At times during the war, respect for one another is lost. After O’Brien kills the young vietnamese man, Azar disrespects both O’Brien and the deceased: “You scrambled his sorry self, look at that, you did, you laid him out like Shredded fuckin’ Wheat” (O’Brien 125). O’Brien uses specific diction and emphasizes certain words through italics to demonstrate the extreme disrespect by Azar. He mocks the dead man, describing his body mortifyingly as shredded wheat. He also disrespects O’Brien as he vividly celebrates his shooting, using italics on the word did to create emphasis.
In the first stanza we can see that the figure is “Groping along the tunnel, step by step” and in the third stanza we get the line “alone he staggered on…” These phrases point out the physical and physiological detachment, well known effects of intendance combat. Lastly I will be analyzing the novel All Quiet on the Western Front to look for a dehumanizing theme in the novel. Throughout the novel, All Quiet on the Western Front, the young soldiers are affected by the war. Throughout the young soldiers time on the front, they are dehumanized and the also develop an animal instinct while they are completely abandoning their emotions and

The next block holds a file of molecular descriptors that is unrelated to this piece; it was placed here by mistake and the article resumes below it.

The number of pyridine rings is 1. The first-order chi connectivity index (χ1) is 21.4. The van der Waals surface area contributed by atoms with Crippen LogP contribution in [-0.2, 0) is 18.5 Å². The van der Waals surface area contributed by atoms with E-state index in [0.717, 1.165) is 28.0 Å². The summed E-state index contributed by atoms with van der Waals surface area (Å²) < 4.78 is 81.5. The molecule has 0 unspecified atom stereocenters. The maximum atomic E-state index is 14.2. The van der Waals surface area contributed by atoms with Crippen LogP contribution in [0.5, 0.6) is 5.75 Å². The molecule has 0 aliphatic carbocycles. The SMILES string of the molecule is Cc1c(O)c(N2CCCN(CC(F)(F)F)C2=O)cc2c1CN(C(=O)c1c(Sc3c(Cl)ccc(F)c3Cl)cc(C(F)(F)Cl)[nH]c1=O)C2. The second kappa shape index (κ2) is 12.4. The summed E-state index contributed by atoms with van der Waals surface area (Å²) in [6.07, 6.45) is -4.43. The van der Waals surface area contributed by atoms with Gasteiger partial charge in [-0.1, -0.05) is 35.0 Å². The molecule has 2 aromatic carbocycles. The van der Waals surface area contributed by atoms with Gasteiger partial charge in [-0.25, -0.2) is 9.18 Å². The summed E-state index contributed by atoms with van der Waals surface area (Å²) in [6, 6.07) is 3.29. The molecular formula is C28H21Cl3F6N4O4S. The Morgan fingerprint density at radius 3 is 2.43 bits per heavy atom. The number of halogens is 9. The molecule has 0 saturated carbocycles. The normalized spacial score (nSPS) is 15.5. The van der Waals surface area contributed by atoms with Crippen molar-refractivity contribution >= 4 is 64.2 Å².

The poet conveys this theme by describing the point of view of a soldier who witnessed the death of a comrade, killed by poisoned gas. “His hanging face, like a devil 's sick of sin; If you could hear, at every jolt, the blood; Come gargling from the froth-corrupted lungs” This description creates a feeling of revulsion felt by the reader and presents an insiders perspective of war which they undoubtedly hadn’t experienced. The poems serves as a description of the horrors of war in the hopes that the reader will change their viewpoint on the notion of soldiers being humiliated and forced to serve in the army. This purpose is explicitly clear in the last few lines, “My friend, you would not tell with such high zest; To children ardent for some desperate glory, The old Lie; Dulce et Decorum est; Pro patria mori”. The angry and horrific tone of the poem also helps to convey